Haiti Military

Haiti 1997

Haiti is a country located in North America. According to AbbreviationFinder, HT is the two-letter ISO code of Haiti, and HTI is the three-letter country abbreviation for Haiti.

Yearbook 1997

Haiti. According to Countryaah, the national day of Haiti is January 1. Prime Minister Rosny Smarth resigned in early June after several months of strikes and violent protests targeting his financial plan. This was based on guidelines drawn up by the International Monetary Fund (IMF) and foreign donors. Smarth promised to remain until he had appointed a successor. In July, the president appointed economist Eric Pierre as prime minister, but his election was rejected by the Chamber of Deputies a month later.

When no successor took office at the end of October, Smarth decided to step down definitively and he advised his 14 government ministers to follow his example. No new prime minister was appointed during the year.

Haiti Military

1957-85 Duvalier dictatorship

The country’s army (Garde d’Haiti) plays an active role in political life, bringing down Presidents E. Lescot (1941-1946), D. Estime (1946-1950) and P. Magloire (1950-1957). In 1957, the Army and the United States support the appointment of Fran├žois Duvalier as President. He has a past as a doctor.

Traditionally, the country’s ruling elite, who were mulattoes, had suppressed the part of Haitian culture that had African origins. Duvalier now recognized the importance of this culture, not to strengthen it in Haitian society but to use it to strengthen its own power. He eventually based his power on two pills. First and foremost, voodoo is a belief system that is based on a magic-demonic universe consisting of elements from Catholicism, popular black magic, fetishism and a number of elements from African religions. The other pillar to support the Duvalier regime was the so-called tonton macoutes (over 30,000 “voluntary members of the national security forces”) that gave the government a terrorist monopoly on the use of physical and psychological violence.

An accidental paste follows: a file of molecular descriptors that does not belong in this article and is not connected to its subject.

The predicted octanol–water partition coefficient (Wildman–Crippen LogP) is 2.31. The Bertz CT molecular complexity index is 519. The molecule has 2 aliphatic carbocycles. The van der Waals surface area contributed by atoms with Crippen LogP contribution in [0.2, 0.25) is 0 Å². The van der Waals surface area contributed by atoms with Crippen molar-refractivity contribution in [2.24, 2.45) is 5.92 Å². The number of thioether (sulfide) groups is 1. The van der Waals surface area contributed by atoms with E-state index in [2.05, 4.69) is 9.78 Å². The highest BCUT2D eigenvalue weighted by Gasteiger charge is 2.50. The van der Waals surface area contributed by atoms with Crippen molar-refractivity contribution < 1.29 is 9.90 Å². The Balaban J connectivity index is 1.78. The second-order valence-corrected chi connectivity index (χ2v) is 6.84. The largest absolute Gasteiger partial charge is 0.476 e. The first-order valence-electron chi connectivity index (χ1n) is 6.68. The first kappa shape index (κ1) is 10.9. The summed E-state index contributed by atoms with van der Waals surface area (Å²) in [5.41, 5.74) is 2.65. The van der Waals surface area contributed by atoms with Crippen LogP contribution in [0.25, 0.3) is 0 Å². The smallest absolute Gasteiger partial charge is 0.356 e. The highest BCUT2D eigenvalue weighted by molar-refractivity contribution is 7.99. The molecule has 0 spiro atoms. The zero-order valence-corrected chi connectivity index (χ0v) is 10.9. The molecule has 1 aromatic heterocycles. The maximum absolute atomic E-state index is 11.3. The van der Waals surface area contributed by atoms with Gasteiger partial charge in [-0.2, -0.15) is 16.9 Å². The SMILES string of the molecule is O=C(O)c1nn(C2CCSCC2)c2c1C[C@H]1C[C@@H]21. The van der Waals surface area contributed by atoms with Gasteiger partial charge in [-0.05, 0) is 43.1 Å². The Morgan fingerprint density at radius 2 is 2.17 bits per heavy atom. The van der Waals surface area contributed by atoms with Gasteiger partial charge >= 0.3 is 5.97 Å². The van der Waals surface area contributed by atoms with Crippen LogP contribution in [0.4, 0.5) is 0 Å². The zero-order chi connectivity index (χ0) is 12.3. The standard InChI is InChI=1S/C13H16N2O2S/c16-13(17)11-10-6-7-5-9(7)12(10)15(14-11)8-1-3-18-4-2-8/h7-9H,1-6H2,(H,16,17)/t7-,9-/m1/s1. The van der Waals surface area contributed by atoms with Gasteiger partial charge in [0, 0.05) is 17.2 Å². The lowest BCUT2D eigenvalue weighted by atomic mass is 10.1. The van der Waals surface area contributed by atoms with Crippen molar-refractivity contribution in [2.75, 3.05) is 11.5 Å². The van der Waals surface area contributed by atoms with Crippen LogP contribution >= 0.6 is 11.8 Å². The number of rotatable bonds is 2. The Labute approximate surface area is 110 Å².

Throughout the Duvalier family, for more than 30 years, the country was ruled and controlled by the army, the citizenship, the church and the state bureaucracy, all closely linked to the United States. In 1964, Duvalier – or Papa Doc as he would like to be called – appointed himself president for life. Upon his death in 1971, his son, Jean-Claude Duvalier (Baby Doc) inherited the presidency.

During the 1960’s, Haiti became a major producer of sugar and coffee, but was also the only Latin American country to be among the world’s 25 poorest.

  • Shopareview: Offers climate information of Haiti in Spring, Summer, Autumn, and Winter, covering maximum and minimum temperature for each of 12 months. Also includes when is best time to visit this country.

In the early ’80’s, the days of the Duvalier regime were being talked about. Internationally, it was isolated due to the permanent reports of human rights violations and internally the opposition grew stronger. Duvalier therefore postponed elections for 1984, but 61% of the population chose to boycott the election. Opposition grew stronger, organizing in parties and trade unions while making the regime increasingly straining for the United States.

The suppression increased in 1985 and it was estimated that the Baby Doc regime over the previous 14 years had committed 40,000 murders. A wave of demonstrations and strikes overturned over the country, and Duvalier eventually chose to flee in a plane provided by the United States Air Force. He went to France and was granted temporary asylum by the French government.

A national government council headed by General Henri Namphy assumed government power and promised “free and direct” elections in late 1987. At the same time, opposition leaders criticized that the same men of the old regime were continuing in power.

The dictator’s escape did not slow down popular mass mobilization, and the massive lynching aimed at members of the tonton macouts forced the government to disband this repressive corps.

In October 1986, the government postponed elections to elect a constitutional assembly, but only 10% of the 3 million eligible Haitians participated. Still, a new constitution was drafted and on March 29, 1987, it was put to a referendum and passed with 99.81% of the vote. The Constitution stated that Haiti was a parliamentary democracy, that the president should be elected for a 5-year term and that the prime minister should be nominated by parliament.

The parliamentary elections were to be held in November 1987, but a few hours before the polling stations were to open, they were sabotaged by the military and former members of tonton macoutes. The election had to be suspended and was first held in January 1988. In a tense political situation, the government’s own candidate, Leslie Manigat, was elected president, but already in June he was overthrown by a coup d’etat led by General Namphy. Only three months later – in September – a group of lieutenants and soldiers overthrew General Namphy and installed General Prosper Avril at the presidential post. He had been the military’s gray eminence during the Duvalier dictatorship.